Advancement of women
United Nations, General Assembly, 64th session, Third Committee, Items 62 of the agenda, Statement by the International Committee of the Red Cross (ICRC), New York, 14 October 2009
For several years now, and to a significant and increasing degree, the international community has increasingly been working to recognize the needs of women and to improve their lives. The most recent example of this is the initiative launched by the General Assembly to consolidate different entities within the UN system, aimed at promoting the rights and well-being of women worldwide.
For its part, the International Committee of the Red Cross (ICRC) recognized some ten years ago that its operational activities needed to take better account of and respond to the specific needs and vulnerabilities of women and girls in armed conflict. Accordingly, at the 27th International Conference of the Red Cross and Red Crescent in 1999, the ICRC adopted a Plan of Action to better address the protection and assistance needs of women and girls affected by armed conflict. It further pledged to emphasize throughout its activities the special respect accorded to women and girls by international humanitarian law. Significantly, this includes actively pressing all parties to an armed conflict to respect the categorical prohibition of all forms of sexual violence.
Today, the ICRC has developed a multidimensional approach to identifying and addressing the needs of women and girls affected by armed conflict and other situations of violence. First and foremost, this recognizes the wide-ranging impact that conflict has on their lives. War, in addition to exposing them to the risk of bodily injury, may also compromise their access to health care, force them to flee their homes, separate them from their family members, or affect their ability to access clean drinking water or food. It may also deprive families of their main breadwinner, leaving women responsible for supporting their families on their own. At the same time, cultural and social restrictions may limit their mobility and render them less visible, making them less likely to receive humanitarian assistance.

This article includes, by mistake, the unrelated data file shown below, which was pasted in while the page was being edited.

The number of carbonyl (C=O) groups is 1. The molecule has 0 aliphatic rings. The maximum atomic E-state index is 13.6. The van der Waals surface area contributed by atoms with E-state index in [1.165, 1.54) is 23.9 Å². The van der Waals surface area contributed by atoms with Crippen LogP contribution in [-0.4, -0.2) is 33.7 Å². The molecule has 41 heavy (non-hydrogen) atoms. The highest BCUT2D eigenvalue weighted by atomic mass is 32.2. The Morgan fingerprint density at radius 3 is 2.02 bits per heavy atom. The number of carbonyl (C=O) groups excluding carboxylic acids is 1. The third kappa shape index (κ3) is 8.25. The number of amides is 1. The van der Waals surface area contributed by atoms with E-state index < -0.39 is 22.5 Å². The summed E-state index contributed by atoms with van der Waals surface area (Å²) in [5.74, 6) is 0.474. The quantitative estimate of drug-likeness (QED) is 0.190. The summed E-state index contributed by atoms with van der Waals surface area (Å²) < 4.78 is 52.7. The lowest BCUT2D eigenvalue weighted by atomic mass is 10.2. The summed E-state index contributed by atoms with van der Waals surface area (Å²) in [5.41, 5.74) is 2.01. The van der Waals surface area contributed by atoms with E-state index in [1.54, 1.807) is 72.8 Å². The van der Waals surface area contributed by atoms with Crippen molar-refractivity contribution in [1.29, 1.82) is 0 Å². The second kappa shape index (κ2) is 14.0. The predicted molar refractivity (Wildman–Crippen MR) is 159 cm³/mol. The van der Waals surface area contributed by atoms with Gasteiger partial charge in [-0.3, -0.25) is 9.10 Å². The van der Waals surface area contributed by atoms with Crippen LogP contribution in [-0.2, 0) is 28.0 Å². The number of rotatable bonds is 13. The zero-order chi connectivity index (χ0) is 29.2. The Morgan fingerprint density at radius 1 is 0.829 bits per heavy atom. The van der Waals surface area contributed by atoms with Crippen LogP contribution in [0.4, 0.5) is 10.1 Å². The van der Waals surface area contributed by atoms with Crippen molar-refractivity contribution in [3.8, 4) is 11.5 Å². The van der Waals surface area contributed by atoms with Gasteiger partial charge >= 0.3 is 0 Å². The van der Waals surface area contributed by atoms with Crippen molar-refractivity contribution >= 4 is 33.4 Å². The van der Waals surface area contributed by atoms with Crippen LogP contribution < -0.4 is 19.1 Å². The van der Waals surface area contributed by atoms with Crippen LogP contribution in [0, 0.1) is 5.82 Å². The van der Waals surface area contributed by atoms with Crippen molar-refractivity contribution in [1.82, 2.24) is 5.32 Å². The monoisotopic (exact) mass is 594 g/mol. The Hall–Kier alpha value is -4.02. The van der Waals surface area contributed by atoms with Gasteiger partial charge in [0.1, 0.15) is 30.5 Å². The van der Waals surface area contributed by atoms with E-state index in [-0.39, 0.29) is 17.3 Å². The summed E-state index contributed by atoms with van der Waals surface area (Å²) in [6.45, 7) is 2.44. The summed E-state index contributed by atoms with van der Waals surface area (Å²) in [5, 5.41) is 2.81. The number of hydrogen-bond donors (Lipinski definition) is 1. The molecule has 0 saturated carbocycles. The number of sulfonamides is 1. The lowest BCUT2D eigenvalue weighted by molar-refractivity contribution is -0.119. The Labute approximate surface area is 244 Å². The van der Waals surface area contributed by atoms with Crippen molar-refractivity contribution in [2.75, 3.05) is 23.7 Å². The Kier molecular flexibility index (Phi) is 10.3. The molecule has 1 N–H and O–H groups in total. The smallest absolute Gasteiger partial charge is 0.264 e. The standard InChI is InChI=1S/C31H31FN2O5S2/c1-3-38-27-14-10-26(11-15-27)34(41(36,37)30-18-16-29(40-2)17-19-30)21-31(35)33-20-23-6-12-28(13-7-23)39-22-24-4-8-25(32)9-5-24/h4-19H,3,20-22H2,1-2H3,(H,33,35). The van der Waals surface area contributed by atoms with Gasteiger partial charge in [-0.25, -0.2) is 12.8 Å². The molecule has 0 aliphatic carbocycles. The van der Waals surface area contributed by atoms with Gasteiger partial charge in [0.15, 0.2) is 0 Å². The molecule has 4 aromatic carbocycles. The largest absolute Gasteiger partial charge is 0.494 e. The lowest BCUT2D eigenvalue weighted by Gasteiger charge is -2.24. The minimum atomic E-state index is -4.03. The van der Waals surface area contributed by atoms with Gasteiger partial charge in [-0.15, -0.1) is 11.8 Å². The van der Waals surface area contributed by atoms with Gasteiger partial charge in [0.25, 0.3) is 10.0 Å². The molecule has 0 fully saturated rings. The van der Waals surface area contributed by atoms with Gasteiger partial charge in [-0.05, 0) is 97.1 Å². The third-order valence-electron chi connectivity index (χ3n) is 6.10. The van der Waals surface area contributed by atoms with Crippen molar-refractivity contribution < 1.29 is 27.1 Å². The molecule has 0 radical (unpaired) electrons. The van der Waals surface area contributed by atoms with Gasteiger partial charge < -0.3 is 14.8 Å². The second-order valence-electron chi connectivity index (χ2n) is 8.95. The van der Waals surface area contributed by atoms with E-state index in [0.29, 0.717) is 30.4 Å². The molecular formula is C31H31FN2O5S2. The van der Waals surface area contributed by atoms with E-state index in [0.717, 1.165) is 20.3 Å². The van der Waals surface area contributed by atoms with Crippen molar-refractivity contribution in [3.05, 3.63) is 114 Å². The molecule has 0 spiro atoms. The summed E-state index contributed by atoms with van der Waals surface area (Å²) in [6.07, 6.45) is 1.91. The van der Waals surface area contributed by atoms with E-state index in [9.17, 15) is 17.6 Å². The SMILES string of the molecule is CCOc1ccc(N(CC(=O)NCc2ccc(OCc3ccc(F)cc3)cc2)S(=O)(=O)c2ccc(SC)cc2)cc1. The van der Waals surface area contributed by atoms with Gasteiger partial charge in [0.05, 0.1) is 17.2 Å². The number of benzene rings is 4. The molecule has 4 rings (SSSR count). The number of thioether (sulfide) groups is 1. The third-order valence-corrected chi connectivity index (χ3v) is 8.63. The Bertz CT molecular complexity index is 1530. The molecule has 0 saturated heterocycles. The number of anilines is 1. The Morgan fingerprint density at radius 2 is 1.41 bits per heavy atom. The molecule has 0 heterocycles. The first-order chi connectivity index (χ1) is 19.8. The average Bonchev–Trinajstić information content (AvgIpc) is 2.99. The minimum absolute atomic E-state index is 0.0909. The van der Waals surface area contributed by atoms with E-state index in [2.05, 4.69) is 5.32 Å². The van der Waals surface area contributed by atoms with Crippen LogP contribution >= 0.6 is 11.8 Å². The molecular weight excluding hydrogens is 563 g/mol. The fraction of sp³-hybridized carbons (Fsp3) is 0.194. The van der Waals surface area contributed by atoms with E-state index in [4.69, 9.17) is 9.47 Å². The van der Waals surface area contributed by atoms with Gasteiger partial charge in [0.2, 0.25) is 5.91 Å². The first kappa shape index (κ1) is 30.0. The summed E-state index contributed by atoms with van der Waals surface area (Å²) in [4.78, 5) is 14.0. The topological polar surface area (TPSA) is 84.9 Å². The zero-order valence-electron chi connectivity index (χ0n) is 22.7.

Given these realities, the ICRC adopts a multidisciplinary response to addressing specific vulnerabilities as well as supporting women in the essential and varied roles they assume in their communities. The resilience and capacities of women, enabling them to participate in their own solutions including self-protection mechanisms or livelihood programmes, have to be recognized. Illustrative examples of ICRC's approach are as follows: